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2 min read

Are Personal Injury Settlement Awards Considered "Disposable Income" in Bankruptcy?

Close up of petition for bankruptcy form and pen

In a bankruptcy case, Pamela D. Martin found herself at the center of a legal battle over her personal injury settlement proceeds. The case began when Martin filed for Chapter 13 bankruptcy in October 2022, with her bankruptcy plan being confirmed in February 2023. It was not until May 2023 that Martin filed a motion to approve the settlement of her prepetition personal injury claim. 

The Definition of "Disposable Income" in Bankruptcy Proceedings

Jennifer K. Cruseturner, the Chapter 13 trustee, was who opposed Martin's motion. Cruseturner argued that the settlement proceeds should be categorized as "disposable income" and used to repay creditors. It was up to the Bankruptcy Court, presided over by Judge Denise E. Barnett, to make a ruling. After examination, Judge Barnett sided with Martin, stating that the settlement proceeds were, in fact, assets and not "disposable income." The court based this decision on two crucial factors: the proceeds were not received on a regular basis and Congress did not explicitly include personal injury proceeds in the definition of "disposable income" within the Bankruptcy Code.

The ruling highlights the importance the definition of "disposable income" under the Bankruptcy Abuse Prevention and Consumer Protection Act (BAPCPA). The BAPCPA emphasizes the "best interest of creditors" standard, which ensures that unsecured creditors receive the maximum amount they would in a Chapter 7 liquidation. Some individual states may provide additional guidelines and regulations regarding personal injury settlement proceeds in bankruptcy cases.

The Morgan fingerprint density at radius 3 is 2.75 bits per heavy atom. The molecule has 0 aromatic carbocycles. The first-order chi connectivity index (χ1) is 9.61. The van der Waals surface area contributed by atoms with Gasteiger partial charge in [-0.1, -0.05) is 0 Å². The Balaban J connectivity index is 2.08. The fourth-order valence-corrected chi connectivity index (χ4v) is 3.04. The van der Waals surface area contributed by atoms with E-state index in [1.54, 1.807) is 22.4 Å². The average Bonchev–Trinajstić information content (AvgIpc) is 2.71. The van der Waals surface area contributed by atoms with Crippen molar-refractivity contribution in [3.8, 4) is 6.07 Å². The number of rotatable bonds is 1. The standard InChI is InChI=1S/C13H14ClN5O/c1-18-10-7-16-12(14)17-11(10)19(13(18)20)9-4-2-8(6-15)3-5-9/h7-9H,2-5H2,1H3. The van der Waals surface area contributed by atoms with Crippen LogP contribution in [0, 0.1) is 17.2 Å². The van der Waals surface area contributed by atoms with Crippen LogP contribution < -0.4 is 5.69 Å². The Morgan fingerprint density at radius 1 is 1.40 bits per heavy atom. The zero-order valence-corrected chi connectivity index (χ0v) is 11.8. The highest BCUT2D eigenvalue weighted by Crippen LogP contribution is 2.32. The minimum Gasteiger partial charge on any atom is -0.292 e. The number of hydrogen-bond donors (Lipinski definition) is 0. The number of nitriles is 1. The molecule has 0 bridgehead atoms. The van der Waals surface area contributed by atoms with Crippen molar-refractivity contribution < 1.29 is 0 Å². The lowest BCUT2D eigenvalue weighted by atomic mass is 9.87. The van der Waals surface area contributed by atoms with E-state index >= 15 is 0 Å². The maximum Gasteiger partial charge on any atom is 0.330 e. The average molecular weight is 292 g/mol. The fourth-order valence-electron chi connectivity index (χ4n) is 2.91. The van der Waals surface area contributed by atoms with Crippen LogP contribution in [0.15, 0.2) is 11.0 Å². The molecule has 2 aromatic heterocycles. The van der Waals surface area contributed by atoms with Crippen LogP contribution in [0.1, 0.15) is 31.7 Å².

Precedent and Context: Court Cases and Personal Injury Settlements in Bankruptcy Proceedings

Throughout the course of this case, references were made to various sections of the U.S. Bankruptcy Code and Tennessee state law. Additionally, several court cases were cited to provide context and precedent for the issue at hand. For instance, the case of Schwab v. Reilly established that the value of an exemption—rather than the specific property—is what is exempt from the bankruptcy estate.

Proponents of including personal injury settlement proceeds as "disposable income" argue that these funds should be subject to repayment to creditors. However, an opposing viewpoint asserts that personal injury settlement proceeds are not considered "gross income" for tax purposes and references the case of In re Daniels, which concluded that if Congress intended to include personal injury proceeds within the "disposable income" definition, they would have explicitly done so.

Court's Decision: Motion Granted to Approve Martin's Settlement

The court's jurisdiction and venue are clearly established. The importance of exemptions in bankruptcy is reiterated, with specific emphasis on Tennessee state law's allowance of a $7,500 exemption for personal injury settlement proceeds. Bankruptcy Rule 4003(b)(1) is referenced, setting a deadline for objections to claims of exemption, and citing the case of Taylor v. Freeland & Kronz, which highlights the importance of adhering to the deadline. The ruling ultimately supports Martin's claim to her exempt personal injury settlement proceeds. The court grants her motion to approve the settlement, providing her with a lifeline in the bankruptcy process.

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